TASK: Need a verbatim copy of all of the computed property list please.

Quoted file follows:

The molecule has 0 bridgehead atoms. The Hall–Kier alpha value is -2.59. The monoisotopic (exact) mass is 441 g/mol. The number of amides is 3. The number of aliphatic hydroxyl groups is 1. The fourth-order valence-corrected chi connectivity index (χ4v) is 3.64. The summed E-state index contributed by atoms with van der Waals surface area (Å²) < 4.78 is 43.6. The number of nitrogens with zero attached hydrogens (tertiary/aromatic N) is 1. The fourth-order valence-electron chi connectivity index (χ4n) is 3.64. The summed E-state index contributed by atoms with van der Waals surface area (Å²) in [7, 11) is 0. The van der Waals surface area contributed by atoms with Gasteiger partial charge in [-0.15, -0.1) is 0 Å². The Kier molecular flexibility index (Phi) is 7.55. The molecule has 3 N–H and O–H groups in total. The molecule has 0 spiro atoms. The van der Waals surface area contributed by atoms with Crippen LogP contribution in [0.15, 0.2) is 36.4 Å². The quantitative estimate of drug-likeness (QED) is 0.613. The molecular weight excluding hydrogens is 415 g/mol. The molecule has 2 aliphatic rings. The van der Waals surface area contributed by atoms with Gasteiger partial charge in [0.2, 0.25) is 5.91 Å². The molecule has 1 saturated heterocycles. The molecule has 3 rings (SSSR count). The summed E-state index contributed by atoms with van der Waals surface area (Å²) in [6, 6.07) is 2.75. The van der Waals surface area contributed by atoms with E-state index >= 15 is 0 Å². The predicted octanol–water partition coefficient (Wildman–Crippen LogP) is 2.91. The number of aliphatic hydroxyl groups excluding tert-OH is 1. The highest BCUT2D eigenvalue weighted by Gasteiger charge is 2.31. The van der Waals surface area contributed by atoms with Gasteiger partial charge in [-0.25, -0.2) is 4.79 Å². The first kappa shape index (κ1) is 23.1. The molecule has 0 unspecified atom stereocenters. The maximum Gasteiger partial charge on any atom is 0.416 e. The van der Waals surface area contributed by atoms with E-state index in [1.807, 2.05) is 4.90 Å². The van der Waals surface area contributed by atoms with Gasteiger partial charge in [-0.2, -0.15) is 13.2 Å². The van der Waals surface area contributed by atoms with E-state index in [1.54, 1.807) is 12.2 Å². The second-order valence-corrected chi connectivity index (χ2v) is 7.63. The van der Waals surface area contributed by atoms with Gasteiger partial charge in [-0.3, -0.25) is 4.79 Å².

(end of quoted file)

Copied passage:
The molecule has 0 bridgehead atoms. The Hall–Kier alpha value is -2.59. The monoisotopic (exact) mass is 441 g/mol. The number of amides is 3. The number of aliphatic hydroxyl groups is 1. The fourth-order valence-corrected chi connectivity index (χ4v) is 3.64. The summed E-state index contributed by atoms with van der Waals surface area (Å²) < 4.78 is 43.6. The number of nitrogens with zero attached hydrogens (tertiary/aromatic N) is 1. The fourth-order valence-electron chi connectivity index (χ4n) is 3.64. The summed E-state index contributed by atoms with van der Waals surface area (Å²) in [7, 11) is 0. The van der Waals surface area contributed by atoms with Gasteiger partial charge in [-0.15, -0.1) is 0 Å². The Kier molecular flexibility index (Phi) is 7.55. The molecule has 3 N–H and O–H groups in total. The molecule has 0 spiro atoms. The van der Waals surface area contributed by atoms with Crippen LogP contribution in [0.15, 0.2) is 36.4 Å². The quantitative estimate of drug-likeness (QED) is 0.613. The molecular weight excluding hydrogens is 415 g/mol. The molecule has 2 aliphatic rings. The van der Waals surface area contributed by atoms with Gasteiger partial charge in [0.2, 0.25) is 5.91 Å². The molecule has 1 saturated heterocycles. The molecule has 3 rings (SSSR count). The summed E-state index contributed by atoms with van der Waals surface area (Å²) in [6, 6.07) is 2.75. The van der Waals surface area contributed by atoms with E-state index >= 15 is 0 Å². The predicted octanol–water partition coefficient (Wildman–Crippen LogP) is 2.91. The number of aliphatic hydroxyl groups excluding tert-OH is 1. The highest BCUT2D eigenvalue weighted by Gasteiger charge is 2.31. The van der Waals surface area contributed by atoms with Gasteiger partial charge in [-0.25, -0.2) is 4.79 Å². The first kappa shape index (κ1) is 23.1. The molecule has 0 unspecified atom stereocenters. The maximum Gasteiger partial charge on any atom is 0.416 e. The van der Waals surface area contributed by atoms with E-state index in [1.807, 2.05) is 4.90 Å². The van der Waals surface area contributed by atoms with Gasteiger partial charge in [-0.2, -0.15) is 13.2 Å². The van der Waals surface area contributed by atoms with E-state index in [1.54, 1.807) is 12.2 Å². The second-order valence-corrected chi connectivity index (χ2v) is 7.63. The van der Waals surface area contributed by atoms with Gasteiger partial charge in [-0.3, -0.25) is 4.79 Å².